Writing policies and procedures can be a mine-field in this day and age. You could spend hours writing and tweaking policies for your business - whatever its size. Online you will find a plethora of policy templates. But as a small company you don’t necessarily need all of these. You should only put policies in place that are going to be used. Having a policy for the sake of it is pointless! Write policies which are meaningful and stand by them.
Surprisingly there are only 3 policies that are required by law.
- Disciplinary and Dismissal Policy
- Grievance Policy
- Health and Safety Policy (if you have over 5 employees)
There are also a number of policies that you should provide because they have legal minimum requirements.
|Pay||Legally you must pay your employees at least the National Minimum wage and ensure Equal Pay; you must also provide an itemised pay statement and not make any unauthorised deductions from employees pay|
|Equal Opportunities||Legally you must not discriminate against staff or allow harassment and bullying and you must make reasonable adjustments for staff in the work-place if they are disabled|
|Working Hours and Overtime including rest-breaks and holidays||Legally you must comply with Working Time Regulations provisions for employees and workers|
|Sickness policy and unauthorised/authorised absence||Legally you must make statutory sick pay payments to employees and allow them time off for dependant emergencies, Jury Service etc.|
|Maternity, Adoption, Paternity Leave, Parental Leave and Shared Parental leave||You must make statutory maternity / adoption / paternity payments to employees and give the appropriate leave|
|Flexible Working||You must consider all employees flexible working requests|
There are few other policies that you could consider to ensure consistency within your business.
- Personal e-mail / Internet Usage
- Alcohol/Drugs In The Workplace
- Dress Codes
- Data Protection
There are no legal guidelines for these policies and they can be designed around the needs of your business. For example, no smoking (including e-cigarettes) other than during lunch hour.
Where Do I Start?
When it comes to writing policies copious content is not king. There are millions of pages of policies & procedures rotting away completely unused in filing cabinets and shared network folders that will attest to this fact. Don’t get fooled into thinking that you need a policy for every eventuality – you don’t. And in fact, too many draconian policies can be restrictive to a small business that is growing.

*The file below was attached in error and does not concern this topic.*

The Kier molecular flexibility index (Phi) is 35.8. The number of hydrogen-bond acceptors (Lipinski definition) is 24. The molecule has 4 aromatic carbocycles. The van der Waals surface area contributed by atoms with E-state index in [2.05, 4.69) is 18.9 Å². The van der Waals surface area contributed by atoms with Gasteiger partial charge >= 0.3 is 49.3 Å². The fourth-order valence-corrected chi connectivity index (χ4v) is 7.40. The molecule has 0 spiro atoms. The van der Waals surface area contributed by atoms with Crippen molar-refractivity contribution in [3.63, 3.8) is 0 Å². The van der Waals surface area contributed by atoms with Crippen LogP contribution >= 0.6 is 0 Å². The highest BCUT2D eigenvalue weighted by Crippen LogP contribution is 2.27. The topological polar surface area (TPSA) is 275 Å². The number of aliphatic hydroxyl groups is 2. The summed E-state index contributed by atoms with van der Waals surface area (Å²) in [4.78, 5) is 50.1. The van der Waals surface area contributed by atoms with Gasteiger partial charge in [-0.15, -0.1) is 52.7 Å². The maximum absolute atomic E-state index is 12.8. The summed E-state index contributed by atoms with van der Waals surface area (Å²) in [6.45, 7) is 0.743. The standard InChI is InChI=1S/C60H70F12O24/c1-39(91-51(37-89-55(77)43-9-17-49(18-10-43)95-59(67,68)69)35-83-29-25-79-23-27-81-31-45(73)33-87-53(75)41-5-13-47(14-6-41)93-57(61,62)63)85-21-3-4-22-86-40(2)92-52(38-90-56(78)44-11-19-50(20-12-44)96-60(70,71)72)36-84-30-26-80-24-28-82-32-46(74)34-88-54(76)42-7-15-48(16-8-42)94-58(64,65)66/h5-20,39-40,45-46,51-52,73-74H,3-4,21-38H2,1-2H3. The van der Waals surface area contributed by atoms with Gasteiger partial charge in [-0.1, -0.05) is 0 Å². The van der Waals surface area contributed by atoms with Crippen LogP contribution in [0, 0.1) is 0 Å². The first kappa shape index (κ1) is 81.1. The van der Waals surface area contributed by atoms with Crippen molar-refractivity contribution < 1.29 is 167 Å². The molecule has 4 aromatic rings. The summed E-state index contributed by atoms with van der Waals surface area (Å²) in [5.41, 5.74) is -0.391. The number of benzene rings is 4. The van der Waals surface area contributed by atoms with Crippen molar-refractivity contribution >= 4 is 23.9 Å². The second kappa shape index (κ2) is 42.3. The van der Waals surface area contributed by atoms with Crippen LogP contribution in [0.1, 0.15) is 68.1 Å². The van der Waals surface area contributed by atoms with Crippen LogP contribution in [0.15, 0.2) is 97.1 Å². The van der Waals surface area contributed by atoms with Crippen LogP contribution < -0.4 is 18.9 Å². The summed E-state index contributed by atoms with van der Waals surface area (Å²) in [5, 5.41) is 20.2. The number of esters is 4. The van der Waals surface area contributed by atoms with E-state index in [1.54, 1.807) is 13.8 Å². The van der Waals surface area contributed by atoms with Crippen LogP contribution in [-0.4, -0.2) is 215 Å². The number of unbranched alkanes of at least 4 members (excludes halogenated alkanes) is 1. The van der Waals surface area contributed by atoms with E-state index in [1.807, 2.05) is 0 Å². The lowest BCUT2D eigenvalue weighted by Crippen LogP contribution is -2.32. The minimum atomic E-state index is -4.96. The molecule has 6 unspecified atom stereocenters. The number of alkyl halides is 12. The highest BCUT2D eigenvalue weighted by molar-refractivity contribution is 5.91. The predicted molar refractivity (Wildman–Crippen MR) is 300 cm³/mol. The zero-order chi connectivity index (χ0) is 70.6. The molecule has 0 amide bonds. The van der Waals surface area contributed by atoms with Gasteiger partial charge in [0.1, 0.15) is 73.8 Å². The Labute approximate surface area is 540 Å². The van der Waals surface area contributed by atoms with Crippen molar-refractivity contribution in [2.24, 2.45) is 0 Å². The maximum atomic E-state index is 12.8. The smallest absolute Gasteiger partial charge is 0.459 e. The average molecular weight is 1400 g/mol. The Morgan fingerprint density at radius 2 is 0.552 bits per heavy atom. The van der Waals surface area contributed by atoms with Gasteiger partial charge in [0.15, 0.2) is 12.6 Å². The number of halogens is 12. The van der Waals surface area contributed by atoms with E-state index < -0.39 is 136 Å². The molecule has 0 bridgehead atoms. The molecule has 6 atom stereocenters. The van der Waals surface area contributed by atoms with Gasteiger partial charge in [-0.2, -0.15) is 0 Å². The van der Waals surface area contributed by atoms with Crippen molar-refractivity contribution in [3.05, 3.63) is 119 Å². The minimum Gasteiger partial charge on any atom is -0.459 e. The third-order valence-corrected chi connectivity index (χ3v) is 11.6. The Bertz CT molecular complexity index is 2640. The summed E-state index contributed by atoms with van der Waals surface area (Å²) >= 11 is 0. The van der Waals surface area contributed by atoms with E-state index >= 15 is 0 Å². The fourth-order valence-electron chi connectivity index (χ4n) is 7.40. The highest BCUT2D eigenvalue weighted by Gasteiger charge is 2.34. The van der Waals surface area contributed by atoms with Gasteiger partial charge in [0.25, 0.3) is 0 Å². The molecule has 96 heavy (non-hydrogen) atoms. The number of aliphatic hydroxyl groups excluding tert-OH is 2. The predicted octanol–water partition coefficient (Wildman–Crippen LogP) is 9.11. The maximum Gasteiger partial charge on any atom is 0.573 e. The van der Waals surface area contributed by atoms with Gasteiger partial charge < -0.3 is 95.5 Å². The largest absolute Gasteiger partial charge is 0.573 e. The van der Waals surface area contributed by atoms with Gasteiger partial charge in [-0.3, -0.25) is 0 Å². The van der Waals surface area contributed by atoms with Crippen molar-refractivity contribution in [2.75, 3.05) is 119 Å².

The types of policies that you need depend on your business type: If your employees operate heavy machinery then you should consider putting in a Drugs & Alcohol Usage Policy but if you are an accountancy firm then this policy is unlikely to be a priority for you.
It is essential to create realistic employment policies – and enforce them. Using a policy to pay lip service to health and safety or treating employees fairly is not enough. If the worst happens and a problem ends up in court or at an employment tribunal, you’ll need to be able to show that you put your company policies into practice.
Communication Is Key
Policies can be part of your employee/company handbook or you can set them out in a separate document. However, for your discipline and grievance policies, you must either set them out in a written statement of main terms and conditions of employment or refer in a written statement to a place where the employee can read them, such as the company intranet.
You should ensure that you make staff aware that your policies exist. The best time to do this is during the induction process (which doesn’t have to be a 3 day off site event but can be something as simple as a checklist to ensure that a new employee to your company has all the relevant information that they need). You should also make sure that employees can easily access policies if necessary, by having them pinned up on a noticeboard for example or, again, on the company intranet.
Contractual Or Not?
Policies generally aren't contractually binding unless they expressly state otherwise. However, the terms of some policies could be seen as contractually binding through custom and practice e.g. where employees follow certain working practices or receive certain benefits over a significant period of time. You need to be conscious of this as ultimately it will be up to an Employment Tribunal to decide on the contractual nature of policies if a claim were ever to be brought against your company.
Policies are never finished and you must ensure that you regularly review your policies and procedures to ensure that they are up to date, reflect the needs of the business and reflect any legislative changes.
Effective Company Policies
Whatever your policies cover, you should follow 2 essential principles to make a company policy effective.
1 – Make sure any policy is clear
2 – Make sure that any policy is communicated to employees. Unless employees understand a policy it will not work.
You do not want to tie yourself or your managers up with too many rules as this will only prove to be restrictive to day to day operations. Equally policies and procedures must be realistic, meaningful and be something that you and your management team are prepared to stand by. There is no point in stating that persistent lateness is a disciplinary offence and then not disciplining the one employee who is late every Monday morning. This type of approach will only lead employees to the conclusion that policies are meaningless, making them almost impossible for you to enforce.
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Photo Credit: Resolution #4 - become more organised by Victoria Pickering